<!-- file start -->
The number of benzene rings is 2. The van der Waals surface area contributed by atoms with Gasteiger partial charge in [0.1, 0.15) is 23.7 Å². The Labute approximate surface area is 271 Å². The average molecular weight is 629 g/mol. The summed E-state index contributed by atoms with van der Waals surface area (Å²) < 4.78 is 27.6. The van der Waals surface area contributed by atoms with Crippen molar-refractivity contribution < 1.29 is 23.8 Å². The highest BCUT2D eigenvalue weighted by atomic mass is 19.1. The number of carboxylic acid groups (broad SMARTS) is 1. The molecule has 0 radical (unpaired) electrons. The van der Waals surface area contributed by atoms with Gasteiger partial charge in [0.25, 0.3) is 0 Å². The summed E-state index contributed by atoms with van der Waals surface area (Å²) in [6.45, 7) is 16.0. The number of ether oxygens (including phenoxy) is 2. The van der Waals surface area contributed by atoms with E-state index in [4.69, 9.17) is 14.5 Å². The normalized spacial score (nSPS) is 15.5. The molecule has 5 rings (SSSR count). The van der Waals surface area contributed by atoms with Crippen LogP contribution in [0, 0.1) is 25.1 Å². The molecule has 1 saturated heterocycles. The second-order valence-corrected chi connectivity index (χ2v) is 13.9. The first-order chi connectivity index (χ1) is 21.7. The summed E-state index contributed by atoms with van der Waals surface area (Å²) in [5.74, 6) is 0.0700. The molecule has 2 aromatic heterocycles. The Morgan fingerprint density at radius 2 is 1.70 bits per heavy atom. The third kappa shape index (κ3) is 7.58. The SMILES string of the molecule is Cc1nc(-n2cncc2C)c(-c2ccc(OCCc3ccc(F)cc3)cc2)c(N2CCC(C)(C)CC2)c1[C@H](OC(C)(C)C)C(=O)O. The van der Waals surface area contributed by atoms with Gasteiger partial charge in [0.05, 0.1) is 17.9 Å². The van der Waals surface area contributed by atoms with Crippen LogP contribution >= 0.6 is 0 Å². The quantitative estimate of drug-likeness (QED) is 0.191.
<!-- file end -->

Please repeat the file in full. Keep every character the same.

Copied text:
The number of benzene rings is 2. The van der Waals surface area contributed by atoms with Gasteiger partial charge in [0.1, 0.15) is 23.7 Å². The Labute approximate surface area is 271 Å². The average molecular weight is 629 g/mol. The summed E-state index contributed by atoms with van der Waals surface area (Å²) < 4.78 is 27.6. The van der Waals surface area contributed by atoms with Crippen molar-refractivity contribution < 1.29 is 23.8 Å². The highest BCUT2D eigenvalue weighted by atomic mass is 19.1. The number of carboxylic acid groups (broad SMARTS) is 1. The molecule has 0 radical (unpaired) electrons. The van der Waals surface area contributed by atoms with Gasteiger partial charge in [0.25, 0.3) is 0 Å². The summed E-state index contributed by atoms with van der Waals surface area (Å²) in [6.45, 7) is 16.0. The number of ether oxygens (including phenoxy) is 2. The van der Waals surface area contributed by atoms with E-state index in [4.69, 9.17) is 14.5 Å². The normalized spacial score (nSPS) is 15.5. The molecule has 5 rings (SSSR count). The van der Waals surface area contributed by atoms with Crippen LogP contribution in [0, 0.1) is 25.1 Å². The molecule has 1 saturated heterocycles. The second-order valence-corrected chi connectivity index (χ2v) is 13.9. The first-order chi connectivity index (χ1) is 21.7. The summed E-state index contributed by atoms with van der Waals surface area (Å²) in [5.74, 6) is 0.0700. The molecule has 2 aromatic heterocycles. The Morgan fingerprint density at radius 2 is 1.70 bits per heavy atom. The third kappa shape index (κ3) is 7.58. The SMILES string of the molecule is Cc1nc(-n2cncc2C)c(-c2ccc(OCCc3ccc(F)cc3)cc2)c(N2CCC(C)(C)CC2)c1[C@H](OC(C)(C)C)C(=O)O. The van der Waals surface area contributed by atoms with Gasteiger partial charge in [0.05, 0.1) is 17.9 Å². The van der Waals surface area contributed by atoms with Crippen LogP contribution >= 0.6 is 0 Å². The quantitative estimate of drug-likeness (QED) is 0.191.